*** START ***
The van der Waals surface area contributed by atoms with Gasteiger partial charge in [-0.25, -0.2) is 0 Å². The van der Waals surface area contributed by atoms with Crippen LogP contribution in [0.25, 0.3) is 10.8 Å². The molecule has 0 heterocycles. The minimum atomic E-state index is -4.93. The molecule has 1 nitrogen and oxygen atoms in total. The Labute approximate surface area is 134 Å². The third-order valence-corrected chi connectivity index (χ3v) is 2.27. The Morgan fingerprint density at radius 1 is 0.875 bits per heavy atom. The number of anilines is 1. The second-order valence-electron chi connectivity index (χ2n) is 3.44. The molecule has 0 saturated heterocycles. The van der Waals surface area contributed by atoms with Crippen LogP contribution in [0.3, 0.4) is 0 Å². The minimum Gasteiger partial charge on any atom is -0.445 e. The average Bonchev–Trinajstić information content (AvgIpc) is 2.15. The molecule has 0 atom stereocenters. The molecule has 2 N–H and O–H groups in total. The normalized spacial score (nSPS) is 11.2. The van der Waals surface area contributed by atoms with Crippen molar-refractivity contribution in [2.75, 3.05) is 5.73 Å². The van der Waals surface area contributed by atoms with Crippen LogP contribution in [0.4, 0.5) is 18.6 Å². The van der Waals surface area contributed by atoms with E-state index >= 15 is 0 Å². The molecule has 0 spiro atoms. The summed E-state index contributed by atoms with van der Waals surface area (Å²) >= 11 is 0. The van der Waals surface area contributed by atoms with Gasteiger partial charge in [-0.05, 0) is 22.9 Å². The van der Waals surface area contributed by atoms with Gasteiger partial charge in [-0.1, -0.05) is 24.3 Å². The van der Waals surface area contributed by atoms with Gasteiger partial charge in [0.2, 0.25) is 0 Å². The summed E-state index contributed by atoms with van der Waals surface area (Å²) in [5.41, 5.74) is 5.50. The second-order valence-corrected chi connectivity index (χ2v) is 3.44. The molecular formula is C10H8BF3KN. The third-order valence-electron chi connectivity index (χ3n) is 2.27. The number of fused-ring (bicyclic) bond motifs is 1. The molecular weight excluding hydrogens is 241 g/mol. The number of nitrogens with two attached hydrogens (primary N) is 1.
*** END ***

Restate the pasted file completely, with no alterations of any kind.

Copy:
The van der Waals surface area contributed by atoms with Gasteiger partial charge in [-0.25, -0.2) is 0 Å². The van der Waals surface area contributed by atoms with Crippen LogP contribution in [0.25, 0.3) is 10.8 Å². The molecule has 0 heterocycles. The minimum atomic E-state index is -4.93. The molecule has 1 nitrogen and oxygen atoms in total. The Labute approximate surface area is 134 Å². The third-order valence-corrected chi connectivity index (χ3v) is 2.27. The Morgan fingerprint density at radius 1 is 0.875 bits per heavy atom. The number of anilines is 1. The second-order valence-electron chi connectivity index (χ2n) is 3.44. The molecule has 0 saturated heterocycles. The van der Waals surface area contributed by atoms with Crippen LogP contribution in [0.3, 0.4) is 0 Å². The minimum Gasteiger partial charge on any atom is -0.445 e. The average Bonchev–Trinajstić information content (AvgIpc) is 2.15. The molecule has 0 atom stereocenters. The molecule has 2 N–H and O–H groups in total. The normalized spacial score (nSPS) is 11.2. The van der Waals surface area contributed by atoms with Crippen molar-refractivity contribution in [2.75, 3.05) is 5.73 Å². The van der Waals surface area contributed by atoms with Crippen LogP contribution in [0.4, 0.5) is 18.6 Å². The van der Waals surface area contributed by atoms with E-state index >= 15 is 0 Å². The molecule has 0 spiro atoms. The summed E-state index contributed by atoms with van der Waals surface area (Å²) >= 11 is 0. The van der Waals surface area contributed by atoms with Gasteiger partial charge in [-0.05, 0) is 22.9 Å². The van der Waals surface area contributed by atoms with Gasteiger partial charge in [-0.1, -0.05) is 24.3 Å². The van der Waals surface area contributed by atoms with Gasteiger partial charge in [0.2, 0.25) is 0 Å². The summed E-state index contributed by atoms with van der Waals surface area (Å²) in [5.41, 5.74) is 5.50. The second-order valence-corrected chi connectivity index (χ2v) is 3.44. The molecular formula is C10H8BF3KN. The third-order valence-electron chi connectivity index (χ3n) is 2.27. The number of fused-ring (bicyclic) bond motifs is 1. The molecular weight excluding hydrogens is 241 g/mol. The number of nitrogens with two attached hydrogens (primary N) is 1.